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Real Madrid World Cup Spotlight: Standing ovation for Modric, Courtois has a stinker

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Photo by OZAN KOSE/AFP via Getty Images

Sunday was the penultimate day of the second round of group stage fixtures in Qatar and it brought with it some of the most shocking results of the tournament.

The first game saw Japan take on Costa Rica. The Asians were the clear favourites heading into the game but came out second-best after conceding a late goal.

The most unexpected result of the day came when Morocco outclassed Belgium and put two goals past them to take all three points. The result could spell the end of the tournament for Roberto Martinez’s side.

Croatia then pummelled Canada by scoring four goals and stamped their authority in the World Cup as the former runners-up.

The highlight of the day came in the form of Spain vs Germany, a game that was arguably the biggest clash in the group stages. The two teams shared the spoils in a closely-battled encounter, however, as the game ended 1-1.

Madrid Universal brings you an overview of the performances of Real Madrid players on the day.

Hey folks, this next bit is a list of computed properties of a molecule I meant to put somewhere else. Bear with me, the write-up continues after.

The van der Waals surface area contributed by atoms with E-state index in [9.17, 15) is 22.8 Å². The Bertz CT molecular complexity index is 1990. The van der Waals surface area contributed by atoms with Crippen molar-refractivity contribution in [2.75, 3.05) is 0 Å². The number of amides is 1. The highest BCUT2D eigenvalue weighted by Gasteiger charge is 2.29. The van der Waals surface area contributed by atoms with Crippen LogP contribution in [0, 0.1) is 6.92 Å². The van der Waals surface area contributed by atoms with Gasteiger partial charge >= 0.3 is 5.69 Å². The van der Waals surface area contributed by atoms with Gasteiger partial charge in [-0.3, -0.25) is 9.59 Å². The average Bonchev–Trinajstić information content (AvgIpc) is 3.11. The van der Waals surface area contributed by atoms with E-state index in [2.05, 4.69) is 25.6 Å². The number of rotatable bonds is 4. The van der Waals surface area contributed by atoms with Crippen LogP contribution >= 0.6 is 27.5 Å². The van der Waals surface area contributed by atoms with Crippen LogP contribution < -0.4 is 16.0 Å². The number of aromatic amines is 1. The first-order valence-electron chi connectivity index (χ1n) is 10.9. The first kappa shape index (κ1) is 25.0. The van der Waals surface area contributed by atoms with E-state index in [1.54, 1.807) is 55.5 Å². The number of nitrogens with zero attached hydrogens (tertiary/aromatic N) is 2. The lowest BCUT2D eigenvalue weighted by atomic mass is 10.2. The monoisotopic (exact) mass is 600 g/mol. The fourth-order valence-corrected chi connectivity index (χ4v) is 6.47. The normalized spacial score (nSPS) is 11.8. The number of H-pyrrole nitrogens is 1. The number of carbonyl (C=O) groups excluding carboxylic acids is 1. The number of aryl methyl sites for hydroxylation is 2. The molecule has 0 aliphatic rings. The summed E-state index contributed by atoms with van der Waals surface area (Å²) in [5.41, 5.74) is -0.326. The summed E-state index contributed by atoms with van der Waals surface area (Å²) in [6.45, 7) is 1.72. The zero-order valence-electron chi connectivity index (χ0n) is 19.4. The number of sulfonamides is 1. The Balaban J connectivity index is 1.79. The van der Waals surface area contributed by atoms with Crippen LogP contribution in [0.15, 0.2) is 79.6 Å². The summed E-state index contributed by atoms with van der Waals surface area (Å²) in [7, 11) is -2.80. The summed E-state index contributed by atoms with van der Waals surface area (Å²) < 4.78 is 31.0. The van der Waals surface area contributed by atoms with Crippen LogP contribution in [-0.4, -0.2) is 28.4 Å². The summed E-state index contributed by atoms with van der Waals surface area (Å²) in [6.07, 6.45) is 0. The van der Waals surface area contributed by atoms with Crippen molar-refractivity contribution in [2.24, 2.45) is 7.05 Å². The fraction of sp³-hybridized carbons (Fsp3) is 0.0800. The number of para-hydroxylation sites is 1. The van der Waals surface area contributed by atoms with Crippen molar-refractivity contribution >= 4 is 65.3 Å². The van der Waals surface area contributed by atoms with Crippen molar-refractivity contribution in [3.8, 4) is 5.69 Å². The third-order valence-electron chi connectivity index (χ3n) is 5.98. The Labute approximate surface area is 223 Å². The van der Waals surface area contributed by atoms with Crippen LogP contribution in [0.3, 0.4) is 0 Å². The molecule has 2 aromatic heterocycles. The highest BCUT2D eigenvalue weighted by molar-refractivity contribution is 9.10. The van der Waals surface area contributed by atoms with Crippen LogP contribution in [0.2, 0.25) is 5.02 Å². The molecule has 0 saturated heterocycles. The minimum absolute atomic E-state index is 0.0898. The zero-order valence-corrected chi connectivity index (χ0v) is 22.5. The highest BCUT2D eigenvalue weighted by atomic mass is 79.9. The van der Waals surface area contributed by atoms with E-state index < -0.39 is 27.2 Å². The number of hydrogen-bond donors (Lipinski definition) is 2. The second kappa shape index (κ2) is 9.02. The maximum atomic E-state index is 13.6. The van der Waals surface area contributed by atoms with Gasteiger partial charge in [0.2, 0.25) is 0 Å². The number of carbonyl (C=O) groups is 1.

Luka Modric (Croatia vs Canada)

The 37-year-old started his nation’s second World Cup game and was once again the one casting the spells in the middle of the park. Alongside Mateo Kovacic and Ivan Perisic, he took charge of creating chances on the day and wreaked havoc.

In 86 minutes on the field, Modric had 68 touches and 41 accurate passes with a completion rate of over 85%. Further, he recorded two key passes and created two big chances.

Despite being the oldest player on the field, he actively contributed to defence too with two interceptions, three tackles and four duels won, leaving the pitch with a standing ovation from fans.

Eden Hazard (Belgium vs Morocco)

Watching Eden Hazard’s evident regression from his status as an elite player is not easy. His intention to make a difference is visible, but his boots lack the same quality they used to possess.

The Belgian played until the hour mark against Morocco but barely contributed in the final third. He completed just 26 passes, made one key pass and had just one shot on target. His xG for the entire game was a mere 0.05, and that reflects the minimal level of threat he posed.

Thibaut Courtois (Belgium vs Morocco)

Courtois had an off night for Belgium against Morocco (Photo by JACK GUEZ/AFP via Getty Images)

On Sunday, the world witnessed what was perhaps Thibaut Courtois’ career-worst performance. The Belgian was the worst player on the field and is one of the biggest reasons why his side lost the plot in the second half.

He conceded cheaply in the first half via a well-taken freekick but was lucky that the goal was disallowed for offside.

Yet, Belgium conceded a carbon copy of the disallowed goal again in the 73rd minute, only that the Morocco players timed their run well the second time. Courtois let the ball slip past his hand at the near post, a mistake unacceptable at his level.